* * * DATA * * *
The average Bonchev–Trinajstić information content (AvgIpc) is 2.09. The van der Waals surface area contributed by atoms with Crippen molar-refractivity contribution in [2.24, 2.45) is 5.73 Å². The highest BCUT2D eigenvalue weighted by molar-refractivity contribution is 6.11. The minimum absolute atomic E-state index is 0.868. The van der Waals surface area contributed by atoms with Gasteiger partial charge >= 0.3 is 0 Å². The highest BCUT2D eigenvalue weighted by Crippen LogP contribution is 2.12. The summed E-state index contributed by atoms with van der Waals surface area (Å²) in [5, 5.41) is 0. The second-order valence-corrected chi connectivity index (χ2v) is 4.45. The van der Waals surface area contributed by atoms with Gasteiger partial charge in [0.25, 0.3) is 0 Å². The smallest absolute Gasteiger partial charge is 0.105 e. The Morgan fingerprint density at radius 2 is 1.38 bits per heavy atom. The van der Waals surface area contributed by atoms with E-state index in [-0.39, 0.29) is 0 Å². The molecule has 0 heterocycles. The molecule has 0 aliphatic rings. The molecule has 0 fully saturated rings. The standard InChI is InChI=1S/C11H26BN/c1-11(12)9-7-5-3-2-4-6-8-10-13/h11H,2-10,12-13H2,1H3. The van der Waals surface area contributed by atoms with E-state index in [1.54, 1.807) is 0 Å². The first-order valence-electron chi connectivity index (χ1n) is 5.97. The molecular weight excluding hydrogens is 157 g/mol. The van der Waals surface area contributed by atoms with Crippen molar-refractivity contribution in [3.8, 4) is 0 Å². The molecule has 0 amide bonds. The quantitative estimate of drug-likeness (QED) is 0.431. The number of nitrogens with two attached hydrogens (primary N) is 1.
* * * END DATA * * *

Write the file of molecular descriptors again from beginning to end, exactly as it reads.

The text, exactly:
The average Bonchev–Trinajstić information content (AvgIpc) is 2.09. The van der Waals surface area contributed by atoms with Crippen molar-refractivity contribution in [2.24, 2.45) is 5.73 Å². The highest BCUT2D eigenvalue weighted by molar-refractivity contribution is 6.11. The minimum absolute atomic E-state index is 0.868. The van der Waals surface area contributed by atoms with Gasteiger partial charge >= 0.3 is 0 Å². The highest BCUT2D eigenvalue weighted by Crippen LogP contribution is 2.12. The summed E-state index contributed by atoms with van der Waals surface area (Å²) in [5, 5.41) is 0. The second-order valence-corrected chi connectivity index (χ2v) is 4.45. The van der Waals surface area contributed by atoms with Gasteiger partial charge in [0.25, 0.3) is 0 Å². The smallest absolute Gasteiger partial charge is 0.105 e. The Morgan fingerprint density at radius 2 is 1.38 bits per heavy atom. The van der Waals surface area contributed by atoms with E-state index in [-0.39, 0.29) is 0 Å². The molecule has 0 heterocycles. The molecule has 0 aliphatic rings. The molecule has 0 fully saturated rings. The standard InChI is InChI=1S/C11H26BN/c1-11(12)9-7-5-3-2-4-6-8-10-13/h11H,2-10,12-13H2,1H3. The van der Waals surface area contributed by atoms with E-state index in [1.54, 1.807) is 0 Å². The first-order valence-electron chi connectivity index (χ1n) is 5.97. The molecular weight excluding hydrogens is 157 g/mol. The van der Waals surface area contributed by atoms with Crippen molar-refractivity contribution in [3.8, 4) is 0 Å². The molecule has 0 amide bonds. The quantitative estimate of drug-likeness (QED) is 0.431. The number of nitrogens with two attached hydrogens (primary N) is 1.